9000 butterflies die for Hirst's art

A Heliconius hecale butterfly. Photo / Thinkstock
A Heliconius hecale butterfly. Photo / Thinkstock

If you're an animal lover, he's already unlikely to be one of your favourite artists. But even shark-pickling Damien Hirst's fans might flinch at his latest work.

An exhibition by the 47-year-old, featuring thousands of live butterflies, saw more than 9,000 of the beautiful insects die - around 400 a week.

Many were killed during the five-month run after being inadvertently trodden on or brushed off visitors clothing.

Thousands more died naturally during the exhibition, called "In And Out Of Love", and had to be replaced.

Yesterday, animal rights charities criticised the artist, whose works include a shark preserved in formaldehyde and a severed cows head.

A spokesman for People for the Ethical Treatment of Animals said: "Damien Hirst's quest to be edgy is as boring as it is callous."

"It does not matter whether Hirst killed the animals himself or sat by while thousands of them were massacred for his own unjustifiable amusement.

"Butterflies are beautiful parts of nature and should be enjoyed in the wild instead of destroyed for something predictable and unimaginative."

An RSPCA spokesman added: "In this exhibition, butterflies are forced to exist in the artificial environment of a closed room for their entire lives.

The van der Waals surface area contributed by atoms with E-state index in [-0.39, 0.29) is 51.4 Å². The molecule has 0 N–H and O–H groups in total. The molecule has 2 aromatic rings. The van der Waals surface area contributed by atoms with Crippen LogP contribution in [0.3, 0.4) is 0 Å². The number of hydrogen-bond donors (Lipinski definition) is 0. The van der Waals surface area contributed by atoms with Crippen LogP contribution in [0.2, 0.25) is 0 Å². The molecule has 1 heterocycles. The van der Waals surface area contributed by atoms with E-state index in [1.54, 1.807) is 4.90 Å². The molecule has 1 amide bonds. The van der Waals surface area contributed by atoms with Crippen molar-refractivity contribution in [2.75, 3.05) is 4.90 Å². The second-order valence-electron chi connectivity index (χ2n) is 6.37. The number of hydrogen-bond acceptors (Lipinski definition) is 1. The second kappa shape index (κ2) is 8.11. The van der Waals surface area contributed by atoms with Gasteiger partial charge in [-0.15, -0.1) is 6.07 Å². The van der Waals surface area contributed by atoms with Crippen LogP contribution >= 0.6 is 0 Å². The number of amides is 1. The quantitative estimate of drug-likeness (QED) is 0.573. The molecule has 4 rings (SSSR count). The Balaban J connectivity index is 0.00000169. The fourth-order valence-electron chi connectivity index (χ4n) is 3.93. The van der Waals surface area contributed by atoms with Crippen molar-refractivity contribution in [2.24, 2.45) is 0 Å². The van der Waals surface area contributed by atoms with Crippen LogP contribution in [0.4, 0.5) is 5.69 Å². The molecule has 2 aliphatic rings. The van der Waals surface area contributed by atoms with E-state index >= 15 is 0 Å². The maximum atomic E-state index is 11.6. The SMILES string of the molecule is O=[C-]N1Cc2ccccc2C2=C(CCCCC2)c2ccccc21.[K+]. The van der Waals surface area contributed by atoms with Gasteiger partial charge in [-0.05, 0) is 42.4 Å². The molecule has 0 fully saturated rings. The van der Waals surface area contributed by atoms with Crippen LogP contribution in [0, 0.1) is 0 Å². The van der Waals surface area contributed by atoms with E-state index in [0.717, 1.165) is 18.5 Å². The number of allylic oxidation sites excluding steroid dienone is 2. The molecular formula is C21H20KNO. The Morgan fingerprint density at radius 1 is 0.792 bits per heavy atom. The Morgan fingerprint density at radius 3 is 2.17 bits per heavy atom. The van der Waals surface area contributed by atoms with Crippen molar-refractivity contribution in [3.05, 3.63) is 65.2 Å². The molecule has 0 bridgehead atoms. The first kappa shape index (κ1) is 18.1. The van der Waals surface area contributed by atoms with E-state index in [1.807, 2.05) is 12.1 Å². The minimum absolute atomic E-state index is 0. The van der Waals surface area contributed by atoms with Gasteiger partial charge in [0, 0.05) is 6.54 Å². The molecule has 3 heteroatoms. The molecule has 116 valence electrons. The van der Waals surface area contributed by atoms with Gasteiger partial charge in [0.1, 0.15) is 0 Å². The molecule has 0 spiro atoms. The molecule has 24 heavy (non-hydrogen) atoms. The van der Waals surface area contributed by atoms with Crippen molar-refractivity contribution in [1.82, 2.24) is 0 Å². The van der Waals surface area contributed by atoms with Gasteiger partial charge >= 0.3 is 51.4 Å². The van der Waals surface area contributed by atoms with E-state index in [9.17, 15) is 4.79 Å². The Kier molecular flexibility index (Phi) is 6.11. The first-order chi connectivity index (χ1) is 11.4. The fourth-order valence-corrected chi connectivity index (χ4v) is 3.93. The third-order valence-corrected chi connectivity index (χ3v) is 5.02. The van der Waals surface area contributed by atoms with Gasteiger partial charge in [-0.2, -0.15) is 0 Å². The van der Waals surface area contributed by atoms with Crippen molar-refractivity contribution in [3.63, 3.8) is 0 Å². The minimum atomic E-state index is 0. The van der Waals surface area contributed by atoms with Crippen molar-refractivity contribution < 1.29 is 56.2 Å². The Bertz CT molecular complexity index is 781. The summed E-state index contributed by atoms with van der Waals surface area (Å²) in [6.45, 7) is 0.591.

"There would be national outcry if it involved any other animal, such as a dog.

"Just because it is butterflies, that does not mean they do not deserve to be treated with kindness."

Dr Martin Warren, chief executive of Butterfly Conservation, said: "It is very sad to hear of the death of so many butterflies.

"We are very concerned that this work represents a throwaway approach to living creatures and encourages a lack of respect for the environment."

The artwork, shown at the Tate Modern gallery in London between April and September, was part of a retrospective of Hirst's work, which attracted almost half a million visitors.

It used tropical butterflies from the Owl and Heliconius species, which can live for up to nine months in their natural habitat.

Those used in the exhibition survived for between a few hours and several days, suggesting their lifespan was shortened.

Bowls of fruit, flowers and sugared water were left in the rooms to allow the butterflies to feed.

A spokesman for Tate Modern said: "The butterflies used in this work were all... selected from varieties known to thrive in the conditions created.

"The butterflies lived out the final stage of their natural life cycle inside this room. Around 400 butterflies were introduced to the exhibition over the course of each week."

In a statement, Hirst said: "A butterfly expert was employed at considerable cost.

"Perfect living conditions were replicated and this resulted in many butterflies enjoying longer lifespans due to the high quality of the environment and food provided."

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